Click for Coverage
Due to the EU’s Global Data Protection Regulation, our website is currently unavailable to visitors from most European countries. We apologize for this inconvenience and encourage you to visit for the latest on new cars, car reviews and news, concept cars and auto show coverage, awards and much more.MOTORTREND.COM
  • JP Magazine
  • Dirt Sports + Off-Road
  • 4-Wheel & Off-Road
  • Four Wheeler

2015 Tierra Del Sol Desert Safari - Desert Playground

Posted in Events on April 13, 2015
Share this
Photographers: Fred Williams

Tierra Del Sol’s annual Desert Safari (sometimes referred to as TDS) is near the top of many off-roader’s bucket list. If it isn’t at the top of yours, it should be. The Desert Safari, hosted by the Tierra Del Sol 4Wheel-Drive Club, has been held at the North Ocotillo Wells State Vehicular Recreation area in Southern California every March since 1962. That means that TDS is not only the world’s oldest annual off-road event, but it’s an event like no other.

For the flexy notches and mud hills it’s hard to beat a short-wheelbased Jeep like Rick Péwé’s M38A1, built for Ultimate Adventure 2001. Wheelbase and horsepower are nice at TDS if you’re into the hillclimbs, but a stock rig can be tons of fun. Flex is key in the notches, and a locker or two doesn’t hurt.

What sets TDS apart is without doubt the unique terrain, which poses challenges to even the most well-prepared off-road rig. There are acres of mud hills with intersecting valleys and steep sides where you can test your rig’s hill climbing abilities. There are also several areas where the soil has eroded, forming notches where you can flex your rig’s suspension to the max and find the limits of what your rig will do when tires rub fenders and lockers engage. With every year that passes, the terrain changes. What you remembered as an easy climb last year may just be impossible this year, and hard lines from years past could now be like paved roads. If that’s not enough, there are always sandy washes to blast down, all leading downhill to the interesting and historic (if odorous) shore of the Salton Sea. There is also the Ocotillo Wells off-road play area, where you can rockcrawl, tackle huge tires and logs, flex your rig on a concrete RTI ramp, or attempt the comp crawler inspired A-frame climb. Various springs in the area are also worth a look, and Vendors Row has all the newest gadgets as well as any replacement parts you may end up needing—or wanting.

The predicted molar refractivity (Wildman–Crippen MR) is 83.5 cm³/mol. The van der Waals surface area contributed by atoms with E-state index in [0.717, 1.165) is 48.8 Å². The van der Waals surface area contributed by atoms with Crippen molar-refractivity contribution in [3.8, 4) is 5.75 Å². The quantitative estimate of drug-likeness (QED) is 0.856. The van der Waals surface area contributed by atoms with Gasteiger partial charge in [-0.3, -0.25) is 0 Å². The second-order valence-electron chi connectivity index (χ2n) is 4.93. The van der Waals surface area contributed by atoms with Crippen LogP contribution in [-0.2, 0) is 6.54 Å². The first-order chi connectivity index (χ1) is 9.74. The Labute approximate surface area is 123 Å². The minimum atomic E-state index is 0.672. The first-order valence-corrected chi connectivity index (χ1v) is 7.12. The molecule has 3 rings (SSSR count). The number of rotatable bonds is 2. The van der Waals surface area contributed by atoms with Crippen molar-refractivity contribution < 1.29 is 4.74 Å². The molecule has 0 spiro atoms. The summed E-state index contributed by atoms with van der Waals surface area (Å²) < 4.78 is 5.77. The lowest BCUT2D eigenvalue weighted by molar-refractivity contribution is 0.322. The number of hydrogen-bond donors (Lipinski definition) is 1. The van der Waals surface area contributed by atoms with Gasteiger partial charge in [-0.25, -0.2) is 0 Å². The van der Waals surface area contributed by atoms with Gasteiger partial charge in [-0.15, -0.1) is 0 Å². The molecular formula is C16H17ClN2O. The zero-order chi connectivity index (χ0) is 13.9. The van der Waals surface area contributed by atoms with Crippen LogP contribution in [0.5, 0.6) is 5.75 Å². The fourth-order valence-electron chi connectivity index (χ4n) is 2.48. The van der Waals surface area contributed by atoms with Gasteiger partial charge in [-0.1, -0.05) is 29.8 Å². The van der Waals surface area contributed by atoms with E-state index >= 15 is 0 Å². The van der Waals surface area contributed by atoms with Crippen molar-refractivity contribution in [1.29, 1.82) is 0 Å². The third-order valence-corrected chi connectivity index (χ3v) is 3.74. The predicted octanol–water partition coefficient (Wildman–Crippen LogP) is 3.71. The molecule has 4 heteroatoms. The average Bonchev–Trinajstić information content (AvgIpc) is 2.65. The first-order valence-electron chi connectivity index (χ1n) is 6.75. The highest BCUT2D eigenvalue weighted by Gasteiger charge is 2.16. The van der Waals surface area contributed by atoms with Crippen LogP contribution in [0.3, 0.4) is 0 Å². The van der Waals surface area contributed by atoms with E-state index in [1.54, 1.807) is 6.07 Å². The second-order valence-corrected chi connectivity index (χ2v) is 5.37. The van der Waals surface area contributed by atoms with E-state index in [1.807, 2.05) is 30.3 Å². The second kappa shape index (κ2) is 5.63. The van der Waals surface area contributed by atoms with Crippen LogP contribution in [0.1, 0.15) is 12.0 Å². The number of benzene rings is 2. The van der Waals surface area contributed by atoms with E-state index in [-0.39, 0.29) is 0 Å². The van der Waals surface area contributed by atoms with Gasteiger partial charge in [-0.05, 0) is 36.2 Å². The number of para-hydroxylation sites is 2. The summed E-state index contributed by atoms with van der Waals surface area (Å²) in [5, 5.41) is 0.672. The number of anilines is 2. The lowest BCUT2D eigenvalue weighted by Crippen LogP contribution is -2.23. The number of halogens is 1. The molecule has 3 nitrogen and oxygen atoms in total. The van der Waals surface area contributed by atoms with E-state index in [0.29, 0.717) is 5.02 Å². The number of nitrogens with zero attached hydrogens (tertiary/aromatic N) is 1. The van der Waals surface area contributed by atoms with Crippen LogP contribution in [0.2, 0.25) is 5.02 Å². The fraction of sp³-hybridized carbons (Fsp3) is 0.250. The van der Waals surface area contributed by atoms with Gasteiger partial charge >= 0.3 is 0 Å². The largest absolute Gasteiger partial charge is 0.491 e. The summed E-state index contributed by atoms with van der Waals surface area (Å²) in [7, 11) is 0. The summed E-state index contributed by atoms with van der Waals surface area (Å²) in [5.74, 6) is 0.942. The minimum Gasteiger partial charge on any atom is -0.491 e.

The Desert Safari is a great way to start the spring and dust off those off-road rigs that have been in hibernation since the end of fall. For information on next year’s run to the desert, check out

Crowds gather at a few spots around the area. One spot that has become popular for onlookers the past few years is this hillclimb, called the Waterfall, near the phone booth. (Yes, there is a phone booth out in the desert, but that’s beside the point.) The Waterfall is a challenging series of holes and sandy limy rocks almost like concrete. This is a good spot to check out rigs and do a little people watching too. The perfect rig for this climb is something with flex and wheelbase that you don’t mind flopping or rolling, like this cut-up YJ-based Jeep buggy.
PhotosView Slideshow
How about this huge flattie that we saw near the waterfall? Looks like it could be fun in a deep mud hole. (Now, where was that mud hole?) We expect to see all kinds of rigs out at TDS. It’s a great place to check out what works and what doesn’t.
PhotosView Slideshow

Connect With Us

Newsletter Sign Up

Subscribe to the Magazine

Browse Articles By Vehicle

See Results